Practically, the public debate in most cases was one over the practicalities of bringing the criminals to face their crimes in court, balancing the urgent need for justice with the long-term consolidation of the new democratic institutions vis-à-vis the variable threats of armed resistance to prosecutions, as Argentina showed most emphatically in the numerous episodes of military mutiny in the 1980s and 1990s. More precisely, the criminal character of the previous regimes was a negotiated issue during the transition, most often leading not to immediate criminal prosecutions, but at least marking the public imaginary with a discourse of a debt with respect to the memory of all the desaparecidos and their surviving relatives. This public preoccupation with the crimes of the military meant, in the last instance, that the civilian and the officers agreed that the military had overreached and must return to the barracks, and thus that a purge inside the armed bodies had to be accomplished the easy way (from inside) or the hard way (from outside the military bodies).

The major obstacle to such a public discourse on the crimes of the Mubarak regime is the imbrication of the military in the so-called revolution that ousted Mubarak. “The army. The People. One hand” seemed to smoothly transport the Supreme Council of the Armed Forces (SCAF) from one security discourse to another. During the so-called Islamist insurgency in the 1990s the army did all the dirty jobs to protect Mubarak’s “democracy”, after September 11, 2001 the army did whatever was necessary for the global fight against terrorism, which incidentally meant that Egypt became a regional center for torturing and getting rid of all the undesirable suspects/potential terrorists of the West – see more on the very intricate web of international cooperation practiced under the euphemism of (extraordinary) rendition. After Mubarak’s resignation, the Army became suddenly the guardian of the people’s revolution, another euphemism for a gradual process through which it was attempted to monopolize the very meaning of the revolution and, very significantly, the legitimate actors who were expected to carry on the Revolution initiated in Tahrir Square.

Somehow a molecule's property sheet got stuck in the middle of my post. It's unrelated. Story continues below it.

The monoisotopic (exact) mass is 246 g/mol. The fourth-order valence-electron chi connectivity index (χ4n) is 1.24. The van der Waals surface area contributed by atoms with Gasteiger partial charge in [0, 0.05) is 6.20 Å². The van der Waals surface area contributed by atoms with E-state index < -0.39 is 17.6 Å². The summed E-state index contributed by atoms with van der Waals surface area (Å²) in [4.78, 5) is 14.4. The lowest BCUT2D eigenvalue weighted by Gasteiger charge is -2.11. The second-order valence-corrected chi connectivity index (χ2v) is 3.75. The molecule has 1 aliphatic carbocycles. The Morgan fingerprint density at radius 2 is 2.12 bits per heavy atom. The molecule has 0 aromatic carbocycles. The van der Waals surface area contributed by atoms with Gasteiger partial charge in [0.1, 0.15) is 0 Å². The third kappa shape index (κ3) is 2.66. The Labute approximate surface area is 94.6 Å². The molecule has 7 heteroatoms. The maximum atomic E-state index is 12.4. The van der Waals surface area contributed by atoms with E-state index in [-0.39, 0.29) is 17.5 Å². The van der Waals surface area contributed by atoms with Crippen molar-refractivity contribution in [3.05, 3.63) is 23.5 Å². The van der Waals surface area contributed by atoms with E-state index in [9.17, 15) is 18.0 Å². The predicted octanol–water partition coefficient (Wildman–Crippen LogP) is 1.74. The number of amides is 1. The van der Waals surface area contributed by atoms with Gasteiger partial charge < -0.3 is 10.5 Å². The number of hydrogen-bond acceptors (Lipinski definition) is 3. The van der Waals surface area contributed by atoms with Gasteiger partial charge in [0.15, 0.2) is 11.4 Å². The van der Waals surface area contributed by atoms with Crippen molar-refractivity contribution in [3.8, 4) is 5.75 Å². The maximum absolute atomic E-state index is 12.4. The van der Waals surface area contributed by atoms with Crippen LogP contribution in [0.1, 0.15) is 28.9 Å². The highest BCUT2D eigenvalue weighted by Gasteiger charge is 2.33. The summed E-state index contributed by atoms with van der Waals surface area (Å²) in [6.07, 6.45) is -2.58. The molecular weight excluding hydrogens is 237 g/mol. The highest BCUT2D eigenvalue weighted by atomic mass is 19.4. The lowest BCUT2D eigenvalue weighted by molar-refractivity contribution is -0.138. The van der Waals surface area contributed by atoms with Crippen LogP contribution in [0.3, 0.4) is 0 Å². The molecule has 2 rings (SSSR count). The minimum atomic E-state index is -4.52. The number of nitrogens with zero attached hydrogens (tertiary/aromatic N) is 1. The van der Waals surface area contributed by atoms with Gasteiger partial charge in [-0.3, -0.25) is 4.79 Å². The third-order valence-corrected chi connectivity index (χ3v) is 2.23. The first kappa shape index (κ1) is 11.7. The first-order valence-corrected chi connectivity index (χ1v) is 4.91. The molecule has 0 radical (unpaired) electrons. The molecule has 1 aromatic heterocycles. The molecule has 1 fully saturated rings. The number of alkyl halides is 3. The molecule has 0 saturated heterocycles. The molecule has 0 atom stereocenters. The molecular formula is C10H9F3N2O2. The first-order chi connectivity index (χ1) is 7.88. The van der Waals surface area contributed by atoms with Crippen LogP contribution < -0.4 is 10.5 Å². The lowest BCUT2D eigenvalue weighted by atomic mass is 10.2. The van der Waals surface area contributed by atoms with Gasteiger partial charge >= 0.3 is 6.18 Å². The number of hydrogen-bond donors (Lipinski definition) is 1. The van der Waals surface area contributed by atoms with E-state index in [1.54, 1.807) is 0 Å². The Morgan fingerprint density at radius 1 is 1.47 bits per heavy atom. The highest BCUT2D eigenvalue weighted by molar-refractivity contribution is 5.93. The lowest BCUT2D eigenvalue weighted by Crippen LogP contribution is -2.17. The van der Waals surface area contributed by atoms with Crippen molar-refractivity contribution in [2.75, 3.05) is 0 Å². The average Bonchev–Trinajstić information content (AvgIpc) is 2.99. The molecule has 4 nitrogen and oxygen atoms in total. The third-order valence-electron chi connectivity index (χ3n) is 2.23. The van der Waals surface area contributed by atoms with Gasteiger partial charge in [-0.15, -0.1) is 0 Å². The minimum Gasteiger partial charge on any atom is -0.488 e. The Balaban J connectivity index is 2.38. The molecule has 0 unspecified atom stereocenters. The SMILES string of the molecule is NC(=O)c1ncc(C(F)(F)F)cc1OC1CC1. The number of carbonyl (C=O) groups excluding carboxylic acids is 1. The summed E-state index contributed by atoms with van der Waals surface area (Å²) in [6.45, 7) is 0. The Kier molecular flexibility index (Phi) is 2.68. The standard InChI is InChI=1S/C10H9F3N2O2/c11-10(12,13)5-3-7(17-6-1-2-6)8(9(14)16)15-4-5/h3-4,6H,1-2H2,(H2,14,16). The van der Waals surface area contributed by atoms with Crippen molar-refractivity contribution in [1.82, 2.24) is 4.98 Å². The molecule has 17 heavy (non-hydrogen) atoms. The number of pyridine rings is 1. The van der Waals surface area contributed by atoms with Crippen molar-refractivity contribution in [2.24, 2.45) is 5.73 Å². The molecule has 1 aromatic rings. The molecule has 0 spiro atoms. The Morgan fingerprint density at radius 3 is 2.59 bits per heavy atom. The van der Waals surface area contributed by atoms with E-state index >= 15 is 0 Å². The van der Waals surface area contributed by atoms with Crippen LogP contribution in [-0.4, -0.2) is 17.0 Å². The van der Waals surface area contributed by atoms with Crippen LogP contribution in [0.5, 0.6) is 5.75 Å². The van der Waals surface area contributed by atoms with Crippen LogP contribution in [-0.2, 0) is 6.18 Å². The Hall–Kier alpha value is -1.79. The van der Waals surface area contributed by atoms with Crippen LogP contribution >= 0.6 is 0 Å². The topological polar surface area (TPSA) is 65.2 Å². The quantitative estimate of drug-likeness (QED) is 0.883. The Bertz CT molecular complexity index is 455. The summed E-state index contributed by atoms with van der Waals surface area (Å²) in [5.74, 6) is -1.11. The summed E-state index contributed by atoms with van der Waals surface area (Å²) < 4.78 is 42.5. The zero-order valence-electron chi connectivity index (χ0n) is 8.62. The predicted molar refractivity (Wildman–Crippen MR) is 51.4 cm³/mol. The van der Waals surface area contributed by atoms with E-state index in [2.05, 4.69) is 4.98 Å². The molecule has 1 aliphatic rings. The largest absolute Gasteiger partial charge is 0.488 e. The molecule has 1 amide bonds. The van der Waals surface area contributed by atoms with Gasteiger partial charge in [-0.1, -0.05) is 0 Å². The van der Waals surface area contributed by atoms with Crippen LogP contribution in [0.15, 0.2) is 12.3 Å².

However perverse this process of guardianship seems now to most Egyptians who did not back the Army’s presidential candidate Ahmed Shafiq last week, this feat of instant cleansing during the first days of the revolution made possible the appalling abuses perpetrated by the army ever since, conferring immunity in most cases of torture, killings or rape perpetrated against unarmed protesters. I think that the most suggestive illustration of this perverse immunity is the present political and public situation of women in the public space in Egypt. Since the so called virginity tests perpetrated by the army in Tahrir Square in the name of something like public virtue – the official explanation for this form of rape was that the army had to prove somehow that such an act would be incomprehensible vis-à-vis those women in the crowds, not “normal girls, like your daughter or mine” – ended up by stopping the “tests” without finding anyone guilty of abuse.